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Thoughts from the Frontline

The Renminbi: Soon to Be a Reserve Currency?

September 28, 2013

I get the question all the time: when will the Chinese renminbi (RMB) replace the US dollar as the major world reserve currency? The assumption behind such questions is almost always that the coming crisis in US entitlement programs will force the Fed to monetize even more debt, thereby killing the dollar. Or some derivative line of that thought. Contrary to the thinking of fretful dollar skeptics, my firm belief is that the US dollar is going to become even stronger and will at some point actually deserve to be the reserve currency of choice rather than merely the prettiest girl in the ugly contest – the last currency standing, so to speak.

But whether the Chinese RMB will become a reserve currency is an entirely different question. Of course it will, over time, but the question has always been when. There are some preconditions required for reserve currency status. Quietly, apart from anything that might happen to the US dollar, China is working to meet those conditions. Rather than wallowing in concerns about China's actions, we might opt for a more thoughtful and constructive response: to…

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Ronald Nimmo

Oct. 3, 2013, 9:29 p.m.

Alex Parkhurst: The $80B John cited did not just refer to raw natural gas but to products derived from oil and natural gas, the more profitable value-added products.

Ronald Nimmo

Oct. 2, 2013, 6:33 p.m.

I am puzzled over this excerpt from your commentary:

“The US trade deficit (a key component of the current account deficit – see chart on next page) fell to an unprecedented percentage of GDP during the last decade, a development that normally heralds a significant drop in a currency.”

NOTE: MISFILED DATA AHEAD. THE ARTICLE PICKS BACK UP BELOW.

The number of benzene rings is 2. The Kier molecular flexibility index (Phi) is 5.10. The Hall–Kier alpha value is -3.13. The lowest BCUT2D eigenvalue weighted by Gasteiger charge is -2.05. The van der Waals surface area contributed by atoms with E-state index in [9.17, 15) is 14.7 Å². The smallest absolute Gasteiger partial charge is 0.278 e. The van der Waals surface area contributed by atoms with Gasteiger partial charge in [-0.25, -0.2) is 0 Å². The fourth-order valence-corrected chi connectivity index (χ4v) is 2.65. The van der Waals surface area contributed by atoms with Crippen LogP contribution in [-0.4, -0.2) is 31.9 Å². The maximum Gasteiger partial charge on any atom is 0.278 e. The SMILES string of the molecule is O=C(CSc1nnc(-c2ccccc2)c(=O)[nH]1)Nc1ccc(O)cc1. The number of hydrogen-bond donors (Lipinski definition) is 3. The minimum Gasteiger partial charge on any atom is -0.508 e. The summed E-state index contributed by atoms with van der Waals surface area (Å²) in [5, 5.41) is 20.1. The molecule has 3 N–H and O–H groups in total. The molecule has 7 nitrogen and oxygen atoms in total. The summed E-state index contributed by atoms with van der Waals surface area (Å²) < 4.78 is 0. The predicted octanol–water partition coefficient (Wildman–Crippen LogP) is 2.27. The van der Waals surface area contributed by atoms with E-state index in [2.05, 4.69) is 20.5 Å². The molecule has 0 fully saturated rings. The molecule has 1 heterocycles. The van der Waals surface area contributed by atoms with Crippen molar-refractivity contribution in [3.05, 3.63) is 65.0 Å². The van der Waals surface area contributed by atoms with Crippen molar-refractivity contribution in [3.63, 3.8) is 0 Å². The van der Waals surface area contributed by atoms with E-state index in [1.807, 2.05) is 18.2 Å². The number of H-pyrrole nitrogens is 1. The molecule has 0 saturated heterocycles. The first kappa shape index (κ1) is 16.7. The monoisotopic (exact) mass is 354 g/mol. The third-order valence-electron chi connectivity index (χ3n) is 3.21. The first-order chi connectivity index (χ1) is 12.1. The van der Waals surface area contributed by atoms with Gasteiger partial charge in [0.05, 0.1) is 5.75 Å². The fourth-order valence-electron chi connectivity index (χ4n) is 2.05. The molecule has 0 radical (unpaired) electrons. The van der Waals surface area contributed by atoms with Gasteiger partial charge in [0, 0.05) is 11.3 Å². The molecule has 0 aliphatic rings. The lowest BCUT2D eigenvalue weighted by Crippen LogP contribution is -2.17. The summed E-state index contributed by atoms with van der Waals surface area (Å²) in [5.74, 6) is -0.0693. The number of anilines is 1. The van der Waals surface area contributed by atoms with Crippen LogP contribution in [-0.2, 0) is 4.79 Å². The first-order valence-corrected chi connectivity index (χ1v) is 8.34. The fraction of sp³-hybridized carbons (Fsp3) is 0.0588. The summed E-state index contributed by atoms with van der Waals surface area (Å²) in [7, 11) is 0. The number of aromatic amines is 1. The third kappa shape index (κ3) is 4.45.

I thought that an improvement in the current account balance created a rising currency value, not a declining one. If the US trade deficit fell as a percentage of GDP, that means it is improving, not getting worse. Therefore the dollar should grow stronger, not weaker. I think John must have been half-asleep when he wrote this.
  I also know that the early 2000’s could not have been an “unprecedented” low for the US trade deficit in economic history, because there have been long periods when the US ran a trade surplus, although in the late 19th Century, when we often ran a trade surplus, we were also importing capital, which is a negative entry in the current account balance. By the 20th Century we started becoming a big exporter of both capital and products.

Robert Visconti

Sep. 29, 2013, 4:02 p.m.

John - I’m at sea about $ global strength.
If current account drops and shrinks supply of $$$ outside U. S., how will we be able to sell sufficient Treasury securities to finance our $17 trillion, $18 trillion, etc. etc. national debt?
Are there not implications for the Reserve Currency power of the $ if we are unable to get our country’s fiscal house in order?
What is the interplay between continuing out of control Federal spending and shrunken current account deficits, when considering the future health of our currency??

Henry Mortimer

Sep. 29, 2013, 11:42 a.m.

I think that your explanation of the “money flows” does not reflect the reality of what actually happens in an international transaction. If we buy, say a barrel of oil from a foreigner, what happens is that the seller is credited with the purchase price which gives him a deposit in a US bank. At this point, the seller has three choices: he can leave the money in his deposit account at a US bank, he can sell his dollar deposit to someone else in exchange for another currency or he can ask that his dollar deposit be moved to a bank outside of the US (where it will become a Eurodollar). What actually happens in this latter case is important: the dollars never leaves the US; instead the US bank issues a “due to” to the foreign bank in the amount of the deposit and the foreign bank will record this asset as a “due from” the US bank. On its books, the US bank will replace the seller’s deposit with the “due to” the foreign bank. As you will realize, no flows of money are involved, just changes in the ownership of US deposits.  Obviously, this is true in reverse, but with the exception of a few currencies the deposit is invariable sold for another currency. I would note, however, that the dollar benefits from more confidence than most currencies and this is why the majority of trade is transacted in dollars and why foreign central banks who clear these transactions are willing to hold dollar deposits in US banks on their balance sheets in the form of reserves.